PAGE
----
If you're crossing the sea this summer, click here for a few seaport destinations abroad. The histories of their ports, of course, tend to stretch back centuries before the 400-year history of U.S. shipbuilding.
Maine Maritime Museumcolor>
Located on the banks of the Kennebec River in Bath, the Maine Maritime Museum offers cruises, displays and boat-building classes that reveal four centuries of maritime history. This summer, the museum is featuring an exhibit on Maine's participation in the global economy over the last 200 years and how distant cultures affected the people of Maine.
Port Townsend, Washington
The site of Port Townsend, Wash., was a thriving seaport by the 1800s, with a lucrative shipbuilding trade and grand Victorian homes that still stand today. The harbor's calm waters still draw thousands of boat enthusiasts. Port Townsend is the home of The Wooden Boat Foundation, an educational organization.
South Street Seaport Museum
This restored waterfront area on the eastern shore of Manhattan island offers a glimpse of the history of the Port of New York, and of merchant life before the advent of the steamship. Five fully functional sailing vessels built between 1885 and 1911 are in the museum's permanent collection.
Key West Seaport
The historic seaport in the heart of "Old" Key West is a popular destination for seabound travelers scuttling about the Florida Keys. The area has enough restaurants, bars, shops and water sports to keep any traveler busy. While docked in Key West, see the sunken treasure loot at the Mel Fisher Maritime Museum and travel back to the "Age of Discovery." Treasures from four sunken ships that met their fate in the Caribbean are on display including 17th century coins, Spanish swords and shackles from an English slave ship.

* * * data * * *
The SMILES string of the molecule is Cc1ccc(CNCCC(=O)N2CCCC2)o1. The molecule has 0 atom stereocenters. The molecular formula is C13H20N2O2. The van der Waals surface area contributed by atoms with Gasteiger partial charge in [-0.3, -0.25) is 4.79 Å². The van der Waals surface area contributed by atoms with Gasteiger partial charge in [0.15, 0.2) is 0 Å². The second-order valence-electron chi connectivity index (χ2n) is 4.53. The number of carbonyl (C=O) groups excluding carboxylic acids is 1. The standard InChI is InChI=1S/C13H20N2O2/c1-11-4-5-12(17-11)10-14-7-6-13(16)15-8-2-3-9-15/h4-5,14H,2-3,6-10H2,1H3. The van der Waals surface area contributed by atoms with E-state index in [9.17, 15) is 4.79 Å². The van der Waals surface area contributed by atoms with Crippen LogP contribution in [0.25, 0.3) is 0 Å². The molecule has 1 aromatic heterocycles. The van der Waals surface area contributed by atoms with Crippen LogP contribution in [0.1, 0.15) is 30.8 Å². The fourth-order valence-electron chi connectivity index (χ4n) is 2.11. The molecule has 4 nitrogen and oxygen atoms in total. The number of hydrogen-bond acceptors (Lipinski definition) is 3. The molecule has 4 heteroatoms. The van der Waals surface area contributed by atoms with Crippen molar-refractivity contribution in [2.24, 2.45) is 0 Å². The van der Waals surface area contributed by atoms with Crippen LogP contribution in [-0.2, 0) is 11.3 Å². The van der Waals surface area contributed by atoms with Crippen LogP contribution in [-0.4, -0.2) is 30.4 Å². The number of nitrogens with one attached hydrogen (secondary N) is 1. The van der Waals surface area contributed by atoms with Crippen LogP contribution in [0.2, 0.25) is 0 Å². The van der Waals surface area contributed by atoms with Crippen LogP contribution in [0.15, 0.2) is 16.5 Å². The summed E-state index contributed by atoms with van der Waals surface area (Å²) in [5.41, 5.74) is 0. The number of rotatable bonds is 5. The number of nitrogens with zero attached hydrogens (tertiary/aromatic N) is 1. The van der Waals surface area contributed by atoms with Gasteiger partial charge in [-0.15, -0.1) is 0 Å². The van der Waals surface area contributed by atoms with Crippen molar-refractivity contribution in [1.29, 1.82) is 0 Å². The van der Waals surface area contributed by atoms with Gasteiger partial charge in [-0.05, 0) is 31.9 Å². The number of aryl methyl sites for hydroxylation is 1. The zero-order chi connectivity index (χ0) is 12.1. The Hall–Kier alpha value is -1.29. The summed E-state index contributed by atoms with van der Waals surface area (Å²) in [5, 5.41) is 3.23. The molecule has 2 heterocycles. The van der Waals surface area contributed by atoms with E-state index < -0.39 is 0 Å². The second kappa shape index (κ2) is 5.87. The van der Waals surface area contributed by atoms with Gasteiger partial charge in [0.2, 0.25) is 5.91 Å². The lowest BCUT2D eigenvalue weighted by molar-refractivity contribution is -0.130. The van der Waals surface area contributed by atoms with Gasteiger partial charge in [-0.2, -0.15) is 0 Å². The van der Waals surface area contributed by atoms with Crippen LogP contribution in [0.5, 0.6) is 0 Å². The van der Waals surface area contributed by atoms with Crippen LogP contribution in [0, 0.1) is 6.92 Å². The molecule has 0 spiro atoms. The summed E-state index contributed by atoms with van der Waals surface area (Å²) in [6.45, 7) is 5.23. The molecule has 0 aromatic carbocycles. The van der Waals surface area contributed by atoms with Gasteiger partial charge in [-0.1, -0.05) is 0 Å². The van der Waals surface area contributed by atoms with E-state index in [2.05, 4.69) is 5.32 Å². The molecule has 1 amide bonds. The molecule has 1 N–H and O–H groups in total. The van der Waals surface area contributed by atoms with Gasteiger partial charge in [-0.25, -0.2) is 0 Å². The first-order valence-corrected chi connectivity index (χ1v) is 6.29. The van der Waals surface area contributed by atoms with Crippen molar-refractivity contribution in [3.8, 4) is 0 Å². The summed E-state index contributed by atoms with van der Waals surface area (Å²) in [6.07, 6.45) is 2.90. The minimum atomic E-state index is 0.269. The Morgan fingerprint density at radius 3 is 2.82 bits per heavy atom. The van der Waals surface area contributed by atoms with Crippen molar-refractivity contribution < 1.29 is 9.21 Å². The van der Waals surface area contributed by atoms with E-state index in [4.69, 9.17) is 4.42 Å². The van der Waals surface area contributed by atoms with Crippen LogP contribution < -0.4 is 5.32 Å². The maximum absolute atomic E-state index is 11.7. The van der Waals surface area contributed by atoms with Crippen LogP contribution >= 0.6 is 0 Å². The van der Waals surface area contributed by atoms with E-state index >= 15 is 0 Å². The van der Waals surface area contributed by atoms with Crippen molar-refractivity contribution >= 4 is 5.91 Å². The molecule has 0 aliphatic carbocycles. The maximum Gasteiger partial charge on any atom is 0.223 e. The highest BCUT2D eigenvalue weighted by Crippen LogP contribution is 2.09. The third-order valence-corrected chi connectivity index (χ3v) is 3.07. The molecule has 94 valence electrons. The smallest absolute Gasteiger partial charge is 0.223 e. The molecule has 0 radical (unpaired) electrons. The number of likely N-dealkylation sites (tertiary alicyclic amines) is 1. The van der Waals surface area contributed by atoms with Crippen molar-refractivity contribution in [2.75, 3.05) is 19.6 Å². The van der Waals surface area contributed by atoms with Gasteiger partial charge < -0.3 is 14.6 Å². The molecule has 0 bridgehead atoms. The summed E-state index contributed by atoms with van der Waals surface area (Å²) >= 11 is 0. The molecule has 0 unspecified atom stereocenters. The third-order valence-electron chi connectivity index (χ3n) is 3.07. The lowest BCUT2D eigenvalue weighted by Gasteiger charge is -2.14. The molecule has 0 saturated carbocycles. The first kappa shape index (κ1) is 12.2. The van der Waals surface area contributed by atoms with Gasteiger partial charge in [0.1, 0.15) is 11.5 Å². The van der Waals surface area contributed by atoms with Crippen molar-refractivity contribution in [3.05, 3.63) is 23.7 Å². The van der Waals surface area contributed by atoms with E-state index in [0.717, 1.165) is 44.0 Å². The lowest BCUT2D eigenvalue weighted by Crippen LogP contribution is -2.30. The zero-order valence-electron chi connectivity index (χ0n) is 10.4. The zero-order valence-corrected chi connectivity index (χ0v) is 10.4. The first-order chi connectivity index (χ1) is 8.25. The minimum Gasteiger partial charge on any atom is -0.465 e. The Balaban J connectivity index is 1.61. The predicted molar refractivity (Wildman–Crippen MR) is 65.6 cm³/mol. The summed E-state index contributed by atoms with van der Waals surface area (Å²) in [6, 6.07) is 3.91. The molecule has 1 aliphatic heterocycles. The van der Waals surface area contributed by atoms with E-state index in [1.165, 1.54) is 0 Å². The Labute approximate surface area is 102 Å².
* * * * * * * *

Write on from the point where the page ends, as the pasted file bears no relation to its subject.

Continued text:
Texas Seaport Museum
Located in the historic port of Galveston, the Texas Seaport Museum explores Texas' legacy of seaborne commerce and immigration. The star of this show is the 205-foot-long sailing ship Elissa, built in 1877. Completed just before he advent of steamships, she's one of the last of her kind.
National Maritime Museum
Located in Greenwich, England, this is the world's largest maritime museum. It boasts important artifacts of Britain's maritime history, portraits, ship models, maps and navigational instruments. Also here is the National Observatory, a historic center of astronomy and the center point for the prime meridian, the longitudinal line dividing the Eastern and Western hemispheres.
The ancient walled seaport of Youghal on the southern coast of Ireland boasts a long list of history-making residents, including the adventurer Sir Walter Raleigh and Lord Protector of England Oliver Cromwell. It traces the history of its first settlement to the Mesolithic era about 8,000 years ago, with the arrival, probably by sea, of early hunter/gatherers. The port and its surrounding countryside are littered with ruins and ancient structures, including a church built in 1220, one of the few medieval churches in continuous use since its construction.